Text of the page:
The Texas court system consists of two basic types of courts the trial courts and the appellate courts (or courts of appeal).
The Trial Courts
Trial courts are courts in which witnesses are heard, exhibits are offered into evidence, and a verdict (in a jury trial) or a decision (in a case tried by a judge alone) is reached based on the facts of the case. In a civil case, the decision or verdict determines which party wins the lawsuit; in a criminal case, it determines whether the defendant is guilty or not guilty of the crime alleged.
Trial courts have original jurisdiction which means that all evidence is presented and all testimony is heard in these courts. There are four levels of trial courts.
- The state trial courts of general jurisdiction are:
- The district courts, which, in some metropolitan areas, specialize in civil, criminal, family law, or juvenile cases. The geographical area served by each individual district court is established by the specific statute creating that court. Each district court has one judge.
- The “Constitutional” County Court, each of the 254 counties in Texas has a county court presided over by a county judge. In Bexar County this court does not hear cases, instead the Legislature has established county courts at law and statutory probate courts to hear cases.
- Justice Courts, each county is required to have at least one justice court. The most populous counties may have as many as 16 courts. These courts also serve as small claims courts.
- Municipal Courts, within the city limits, these courts have concurrent criminal jurisdiction with the justice courts.
- Trial in the justice courts and most municipal courts is not of record, and appeals from these courts are by way of new trial in the county court or county court at law.
The Appellate Courts
Appellate courts hear appeals in cases which have been previously tried in the trial courts. No new evidence is presented and no witnesses are heard on the appeal of a case. The facts of the case have been determined at the trial, and all testimony and evidence are contained in the record which was made in the trial court and sent to the appellate court when the appeal was made. The appellate court makes its decision on the appeal based on a review of the record and the arguments of the attorneys for both sides. The decision is based solely upon the evidence contained in the record and the law which pertains to the facts of the case.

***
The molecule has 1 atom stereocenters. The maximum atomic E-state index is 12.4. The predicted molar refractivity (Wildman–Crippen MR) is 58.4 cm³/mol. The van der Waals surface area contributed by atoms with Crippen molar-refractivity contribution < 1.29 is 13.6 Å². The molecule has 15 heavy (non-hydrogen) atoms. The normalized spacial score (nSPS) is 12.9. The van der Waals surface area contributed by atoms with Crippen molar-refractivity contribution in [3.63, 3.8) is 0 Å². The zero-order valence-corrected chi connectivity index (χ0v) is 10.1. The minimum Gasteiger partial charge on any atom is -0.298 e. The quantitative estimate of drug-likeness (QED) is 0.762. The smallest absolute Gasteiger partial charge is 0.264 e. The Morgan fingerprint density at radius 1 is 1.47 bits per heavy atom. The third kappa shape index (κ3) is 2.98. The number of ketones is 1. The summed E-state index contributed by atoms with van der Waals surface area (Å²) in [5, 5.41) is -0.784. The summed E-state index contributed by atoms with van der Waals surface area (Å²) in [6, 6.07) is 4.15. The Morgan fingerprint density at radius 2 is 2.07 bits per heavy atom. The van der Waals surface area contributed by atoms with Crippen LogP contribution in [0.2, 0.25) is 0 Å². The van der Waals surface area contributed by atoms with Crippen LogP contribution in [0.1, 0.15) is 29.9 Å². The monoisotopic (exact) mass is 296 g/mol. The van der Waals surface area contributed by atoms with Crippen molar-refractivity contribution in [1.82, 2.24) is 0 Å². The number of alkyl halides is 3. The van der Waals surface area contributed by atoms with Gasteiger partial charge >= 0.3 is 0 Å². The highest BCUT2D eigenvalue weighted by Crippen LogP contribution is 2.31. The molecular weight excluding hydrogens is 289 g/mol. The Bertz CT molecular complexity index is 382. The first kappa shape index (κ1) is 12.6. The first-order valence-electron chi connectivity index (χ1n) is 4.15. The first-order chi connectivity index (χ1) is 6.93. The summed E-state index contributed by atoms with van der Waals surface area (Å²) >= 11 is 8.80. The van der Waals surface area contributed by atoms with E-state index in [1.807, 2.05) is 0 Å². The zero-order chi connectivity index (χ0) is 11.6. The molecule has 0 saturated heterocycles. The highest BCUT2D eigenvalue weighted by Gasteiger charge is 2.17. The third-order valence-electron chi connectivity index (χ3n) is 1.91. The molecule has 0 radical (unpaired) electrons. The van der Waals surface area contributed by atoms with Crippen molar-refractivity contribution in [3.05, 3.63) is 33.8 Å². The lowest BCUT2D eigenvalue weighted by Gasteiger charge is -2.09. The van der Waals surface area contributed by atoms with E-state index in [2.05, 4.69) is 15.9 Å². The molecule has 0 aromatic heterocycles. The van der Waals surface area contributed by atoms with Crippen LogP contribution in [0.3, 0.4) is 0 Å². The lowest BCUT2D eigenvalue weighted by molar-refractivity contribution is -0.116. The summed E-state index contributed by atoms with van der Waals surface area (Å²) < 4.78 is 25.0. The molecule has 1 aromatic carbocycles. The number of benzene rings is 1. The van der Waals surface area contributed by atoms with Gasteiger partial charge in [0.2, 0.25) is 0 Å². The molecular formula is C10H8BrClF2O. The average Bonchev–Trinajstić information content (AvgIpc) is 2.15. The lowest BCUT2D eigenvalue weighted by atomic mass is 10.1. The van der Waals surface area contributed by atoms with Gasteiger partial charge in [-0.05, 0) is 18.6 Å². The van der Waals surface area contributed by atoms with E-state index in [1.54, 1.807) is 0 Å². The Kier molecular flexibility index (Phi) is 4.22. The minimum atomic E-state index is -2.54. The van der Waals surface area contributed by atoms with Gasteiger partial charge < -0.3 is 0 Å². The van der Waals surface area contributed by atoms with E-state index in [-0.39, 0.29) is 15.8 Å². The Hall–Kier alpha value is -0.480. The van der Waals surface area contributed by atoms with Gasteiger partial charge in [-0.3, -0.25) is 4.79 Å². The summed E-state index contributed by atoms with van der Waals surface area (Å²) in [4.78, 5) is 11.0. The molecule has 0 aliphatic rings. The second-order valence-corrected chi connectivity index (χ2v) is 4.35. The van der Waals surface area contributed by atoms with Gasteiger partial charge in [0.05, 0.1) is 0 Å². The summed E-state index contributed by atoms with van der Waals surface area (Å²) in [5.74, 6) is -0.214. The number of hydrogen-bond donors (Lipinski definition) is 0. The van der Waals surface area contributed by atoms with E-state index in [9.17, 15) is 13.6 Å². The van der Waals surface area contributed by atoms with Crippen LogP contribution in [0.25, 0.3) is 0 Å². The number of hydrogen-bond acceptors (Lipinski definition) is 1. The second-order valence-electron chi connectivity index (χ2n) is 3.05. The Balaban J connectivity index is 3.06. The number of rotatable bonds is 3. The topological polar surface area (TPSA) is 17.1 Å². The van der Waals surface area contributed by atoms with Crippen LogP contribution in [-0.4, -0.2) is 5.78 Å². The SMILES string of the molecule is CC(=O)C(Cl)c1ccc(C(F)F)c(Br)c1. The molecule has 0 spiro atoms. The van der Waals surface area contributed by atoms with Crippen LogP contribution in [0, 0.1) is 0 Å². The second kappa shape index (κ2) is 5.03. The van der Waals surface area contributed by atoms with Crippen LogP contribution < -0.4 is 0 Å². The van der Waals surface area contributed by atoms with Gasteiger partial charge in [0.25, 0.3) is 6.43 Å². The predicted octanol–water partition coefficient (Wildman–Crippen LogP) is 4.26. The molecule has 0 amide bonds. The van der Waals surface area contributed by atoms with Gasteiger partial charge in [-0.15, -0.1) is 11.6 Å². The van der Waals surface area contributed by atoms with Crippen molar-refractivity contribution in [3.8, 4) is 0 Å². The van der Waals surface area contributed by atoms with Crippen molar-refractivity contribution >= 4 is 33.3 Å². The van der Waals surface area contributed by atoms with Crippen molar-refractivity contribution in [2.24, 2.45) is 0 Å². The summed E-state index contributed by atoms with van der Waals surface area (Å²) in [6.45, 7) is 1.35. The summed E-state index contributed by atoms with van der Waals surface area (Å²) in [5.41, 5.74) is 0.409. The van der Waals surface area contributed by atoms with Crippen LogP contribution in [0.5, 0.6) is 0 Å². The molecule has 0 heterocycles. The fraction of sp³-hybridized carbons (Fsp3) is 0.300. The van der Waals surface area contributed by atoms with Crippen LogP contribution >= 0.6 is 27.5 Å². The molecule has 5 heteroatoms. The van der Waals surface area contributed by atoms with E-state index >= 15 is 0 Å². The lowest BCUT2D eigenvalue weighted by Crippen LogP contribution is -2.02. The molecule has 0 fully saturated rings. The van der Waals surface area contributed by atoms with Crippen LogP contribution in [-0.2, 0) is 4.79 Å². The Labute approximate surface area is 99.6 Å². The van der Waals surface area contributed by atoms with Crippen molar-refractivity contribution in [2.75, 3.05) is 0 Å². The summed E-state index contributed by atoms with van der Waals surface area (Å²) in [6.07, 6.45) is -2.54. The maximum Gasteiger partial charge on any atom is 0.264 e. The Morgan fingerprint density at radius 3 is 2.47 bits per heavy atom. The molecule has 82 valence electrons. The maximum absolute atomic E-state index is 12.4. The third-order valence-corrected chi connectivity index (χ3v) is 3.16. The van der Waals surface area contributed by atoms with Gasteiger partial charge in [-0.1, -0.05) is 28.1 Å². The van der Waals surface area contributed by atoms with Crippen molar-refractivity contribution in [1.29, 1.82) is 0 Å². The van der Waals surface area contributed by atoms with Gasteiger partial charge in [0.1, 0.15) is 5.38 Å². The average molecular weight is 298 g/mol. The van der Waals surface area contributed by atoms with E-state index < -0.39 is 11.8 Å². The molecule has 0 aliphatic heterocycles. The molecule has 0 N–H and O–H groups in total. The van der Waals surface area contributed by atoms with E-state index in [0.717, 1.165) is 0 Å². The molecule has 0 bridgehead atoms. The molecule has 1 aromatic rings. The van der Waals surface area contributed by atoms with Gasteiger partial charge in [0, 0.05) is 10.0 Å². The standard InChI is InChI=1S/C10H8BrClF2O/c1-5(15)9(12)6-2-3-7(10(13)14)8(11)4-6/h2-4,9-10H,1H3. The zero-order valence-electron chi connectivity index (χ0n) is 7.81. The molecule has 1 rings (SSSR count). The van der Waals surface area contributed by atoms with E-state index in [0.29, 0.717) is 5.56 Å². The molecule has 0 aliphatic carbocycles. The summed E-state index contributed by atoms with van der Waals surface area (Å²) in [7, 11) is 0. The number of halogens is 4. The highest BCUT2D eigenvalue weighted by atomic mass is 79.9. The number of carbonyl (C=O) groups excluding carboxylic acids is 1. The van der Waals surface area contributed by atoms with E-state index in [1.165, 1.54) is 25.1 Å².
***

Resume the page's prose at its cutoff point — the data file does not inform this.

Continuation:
Certain trial courts, usually county courts, hear appeals from justice of the peace courts and from those municipal courts where no written record of the proceedings is made. In those situations the appeal takes the form of a trial de novo, which means that an entirely new trial is held since no record of the proceedings is made in the lower court. Some municipal courts are courts of record and appeals from them are based on the written record of the trial.
- A Supreme Court, which is the highest state appellate court for civil matters
- A Court of Criminal Appeals, which is the highest state appellate court for criminal matters
- 14 Courts of Appeals, which have intermediate appellate jurisdiction in both civil and criminal cases Bexar County is in the 4th Court of Appeals District
For information on specific courts such as, the types of cases heard, qualifications required, how they are selected, length of term, click the “THE COURTS” tab in the menu near the top of this page.
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